'Disconnection between authorities in Ben-Dror case'

C'tee probing murder of 3 children by father finds lack of coordination between social welfare and mental health services contributed.

Netanya Murder 311 (photo credit: Channel 10)
Netanya Murder 311
(photo credit: Channel 10)
Lack of coordination between various government authorities played a major part in the murders of three young children at the hands of their father in a tragic incident that took place earlier this year, an independent committee established by the Ministry of Welfare and Social Services has found.
Sharing its research Wednesday with Minister Isaac Herzog, the Pizam Committee – named after former Haifa Court Judge Haim Pizam who headed the panel – noted that while “it was not possible to predict that [the father] Itai Ben-Dror would hurt his children...
The committee found a disconnection between social welfare and mental health services.”
Ben-Dror, 38, admitted to stabbing to death his children – Omer, 10, Roni, eight and Or, five – in their Netanya home on July 24. At the time, his defense attorney, Ran Alon, highlighted that his client had been discharged only a month-and-a-half earlier from a psychiatric hospital and claimed Ben-Dror had heard voices telling him to kill his children. He had also made several suicide attempts and spent other periods of time in psychiatric hospitals over the past two years.
“This is a terrible murder and it will be very difficult for the mother and family in mourning to find much comfort in this report,” Herzog said after the findings were published.
“While we want to embrace them, we also see that this is a terrible tragedy that could not have been predicted in advance and that the responsibility rests primarily on the shoulders of the father, the killer, who murdered his children in cold blood.”
He added: “We strive to prevent as much tragedy as we can and at the same time aim to significantly strengthening the alert mechanisms for children at risk. In order to achieve this, I call on other ministries to advance already drafted legislation aimed at protecting children in danger.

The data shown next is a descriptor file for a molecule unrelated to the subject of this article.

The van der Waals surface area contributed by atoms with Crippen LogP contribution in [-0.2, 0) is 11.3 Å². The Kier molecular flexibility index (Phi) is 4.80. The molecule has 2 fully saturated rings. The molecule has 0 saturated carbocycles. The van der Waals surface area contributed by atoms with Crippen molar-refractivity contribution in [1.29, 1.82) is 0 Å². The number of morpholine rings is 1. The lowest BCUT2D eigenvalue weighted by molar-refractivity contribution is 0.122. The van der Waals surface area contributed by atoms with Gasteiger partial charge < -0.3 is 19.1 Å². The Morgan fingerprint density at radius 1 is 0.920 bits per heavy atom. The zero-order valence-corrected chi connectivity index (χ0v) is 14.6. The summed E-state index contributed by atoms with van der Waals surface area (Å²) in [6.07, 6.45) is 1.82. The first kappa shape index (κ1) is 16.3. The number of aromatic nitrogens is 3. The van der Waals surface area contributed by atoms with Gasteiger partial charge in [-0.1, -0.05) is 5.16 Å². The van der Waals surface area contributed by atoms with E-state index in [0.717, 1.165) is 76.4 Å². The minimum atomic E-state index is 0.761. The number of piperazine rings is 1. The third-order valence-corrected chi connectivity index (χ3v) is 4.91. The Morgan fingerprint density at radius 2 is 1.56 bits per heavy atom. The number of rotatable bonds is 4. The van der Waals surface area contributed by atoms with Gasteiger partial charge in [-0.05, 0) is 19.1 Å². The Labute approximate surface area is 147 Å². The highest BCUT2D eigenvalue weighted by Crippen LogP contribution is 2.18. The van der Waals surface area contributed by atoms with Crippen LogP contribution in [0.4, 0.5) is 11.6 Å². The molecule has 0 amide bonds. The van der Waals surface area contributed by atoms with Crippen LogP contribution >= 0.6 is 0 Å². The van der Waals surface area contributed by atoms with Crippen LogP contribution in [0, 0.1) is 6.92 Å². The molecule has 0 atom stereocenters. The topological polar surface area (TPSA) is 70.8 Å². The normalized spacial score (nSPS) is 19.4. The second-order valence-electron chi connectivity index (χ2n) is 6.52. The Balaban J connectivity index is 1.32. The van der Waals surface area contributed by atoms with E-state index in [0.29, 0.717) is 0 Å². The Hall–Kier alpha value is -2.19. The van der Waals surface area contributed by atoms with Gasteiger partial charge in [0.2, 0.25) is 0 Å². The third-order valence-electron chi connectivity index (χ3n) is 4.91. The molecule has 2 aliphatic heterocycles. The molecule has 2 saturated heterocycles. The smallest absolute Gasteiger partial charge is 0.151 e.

This bill will allow the sharing of information of all parties and authorities, something that does not exist today.”
A similar report released earlier this year into the deaths of more than 40 children murdered in recent years by family members also highlighted the lack of coordination and information sharing between the police, education and healthcare professionals, as well as the social welfare services.
Following the Ben-Dror murders in July, Herzog told The Jerusalem Post that the main blocks to implementing a system of information sharing was the concern it “[w]ould infringe on people’s privacy and the Health Ministry fear about protecting patients rights.”
Herzog told the Post that he was in the process of pushing such legislation through and was hopeful it would be in place before this Knesset session ends.
In the last three months, two more similar incidents have taken place, most recently last week when a Ra’anana mother, Michal Aloni, admitted to murdering her two daughters Natalie, aged six, and Roni, aged four. She was also known to social services and is believed to have suffered mental and emotional difficulties.
The Pizam Committee was established in late July at the behest of Herzog together with Deputy Health Minister Ya’acov Litzman. It also included Dr. Gadi Lubin, head of the Mental Health Department in the Health Ministry, as well as some high level social workers.
Although its main findings noted that the social welfare and health services did not have the foresight to prevent the murders, the committee highlighted that there had been no sharing of information between the psychiatric hospitals where Ben-Dror was admitted and that the information had been given to social workers by the family; there was also no coordination between the center where the mother, Lilach Shem Tov, was receiving counseling and where the whole family was being treated in Kfar Yona; and that the decisions to stop supervised visits between Ben- Dror and his children was taken without the correct consultation.
“Even though there was a concern that Ben-Dror might harm himself, there was no reason to suspect he would carry out such a terrible act on his children,” said the judge.
In addition to the pending legislation to improve information sharing by the authorities, especially in cases where children are considered at risk, Herzog said he was also passing the Pizam Committee’s recommendations on to ministry’s director- general, Nachum Itzkovich, in order to have them implemented as soon and as far as possible.
In response to the report, the Social Workers Union said that the public was very quick to point the blame for the recent wave of child murders onto social workers.
“This report shows that the welfare services in Kfar Yona used their professional judgment in this case and did as much as they could,” commented union head Itzhak Perry.